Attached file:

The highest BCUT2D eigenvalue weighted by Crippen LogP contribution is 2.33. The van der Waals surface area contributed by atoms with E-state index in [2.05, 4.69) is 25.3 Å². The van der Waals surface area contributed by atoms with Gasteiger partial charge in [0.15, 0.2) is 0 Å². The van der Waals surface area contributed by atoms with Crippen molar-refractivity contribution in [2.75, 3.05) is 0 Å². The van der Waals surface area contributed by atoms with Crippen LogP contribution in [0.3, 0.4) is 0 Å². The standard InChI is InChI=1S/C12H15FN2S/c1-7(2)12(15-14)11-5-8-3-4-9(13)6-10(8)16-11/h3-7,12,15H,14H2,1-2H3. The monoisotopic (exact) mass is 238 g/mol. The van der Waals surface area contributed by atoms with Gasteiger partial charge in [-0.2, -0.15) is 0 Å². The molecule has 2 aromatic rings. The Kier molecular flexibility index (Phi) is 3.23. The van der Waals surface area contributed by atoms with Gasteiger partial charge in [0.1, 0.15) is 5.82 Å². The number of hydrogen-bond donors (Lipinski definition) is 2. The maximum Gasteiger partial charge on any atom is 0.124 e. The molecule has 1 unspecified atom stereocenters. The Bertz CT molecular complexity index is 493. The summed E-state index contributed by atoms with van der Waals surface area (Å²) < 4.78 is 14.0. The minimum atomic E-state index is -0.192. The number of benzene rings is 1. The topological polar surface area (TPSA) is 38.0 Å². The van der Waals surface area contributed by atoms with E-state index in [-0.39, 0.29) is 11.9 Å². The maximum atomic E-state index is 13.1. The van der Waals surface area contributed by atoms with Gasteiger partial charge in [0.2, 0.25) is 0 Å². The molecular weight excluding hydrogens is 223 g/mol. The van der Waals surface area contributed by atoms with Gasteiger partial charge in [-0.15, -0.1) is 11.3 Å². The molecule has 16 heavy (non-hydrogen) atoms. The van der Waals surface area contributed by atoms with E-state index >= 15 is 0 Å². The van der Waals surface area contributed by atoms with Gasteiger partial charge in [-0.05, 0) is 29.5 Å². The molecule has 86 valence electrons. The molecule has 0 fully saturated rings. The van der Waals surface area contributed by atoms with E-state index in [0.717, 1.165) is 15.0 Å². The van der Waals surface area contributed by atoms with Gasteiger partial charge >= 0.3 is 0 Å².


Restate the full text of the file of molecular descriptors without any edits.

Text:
The highest BCUT2D eigenvalue weighted by Crippen LogP contribution is 2.33. The van der Waals surface area contributed by atoms with E-state index in [2.05, 4.69) is 25.3 Å². The van der Waals surface area contributed by atoms with Gasteiger partial charge in [0.15, 0.2) is 0 Å². The van der Waals surface area contributed by atoms with Crippen molar-refractivity contribution in [2.75, 3.05) is 0 Å². The van der Waals surface area contributed by atoms with Crippen LogP contribution in [0.3, 0.4) is 0 Å². The standard InChI is InChI=1S/C12H15FN2S/c1-7(2)12(15-14)11-5-8-3-4-9(13)6-10(8)16-11/h3-7,12,15H,14H2,1-2H3. The monoisotopic (exact) mass is 238 g/mol. The van der Waals surface area contributed by atoms with Gasteiger partial charge in [-0.2, -0.15) is 0 Å². The molecule has 2 aromatic rings. The Kier molecular flexibility index (Phi) is 3.23. The van der Waals surface area contributed by atoms with Gasteiger partial charge in [0.1, 0.15) is 5.82 Å². The number of hydrogen-bond donors (Lipinski definition) is 2. The maximum Gasteiger partial charge on any atom is 0.124 e. The molecule has 1 unspecified atom stereocenters. The Bertz CT molecular complexity index is 493. The summed E-state index contributed by atoms with van der Waals surface area (Å²) < 4.78 is 14.0. The minimum atomic E-state index is -0.192. The number of benzene rings is 1. The topological polar surface area (TPSA) is 38.0 Å². The van der Waals surface area contributed by atoms with E-state index in [-0.39, 0.29) is 11.9 Å². The maximum atomic E-state index is 13.1. The van der Waals surface area contributed by atoms with Gasteiger partial charge in [0.2, 0.25) is 0 Å². The molecular weight excluding hydrogens is 223 g/mol. The van der Waals surface area contributed by atoms with Gasteiger partial charge in [-0.15, -0.1) is 11.3 Å². The molecule has 16 heavy (non-hydrogen) atoms. The van der Waals surface area contributed by atoms with E-state index >= 15 is 0 Å². The van der Waals surface area contributed by atoms with Gasteiger partial charge in [-0.05, 0) is 29.5 Å². The molecule has 86 valence electrons. The molecule has 0 fully saturated rings. The van der Waals surface area contributed by atoms with E-state index in [0.717, 1.165) is 15.0 Å². The van der Waals surface area contributed by atoms with Gasteiger partial charge >= 0.3 is 0 Å².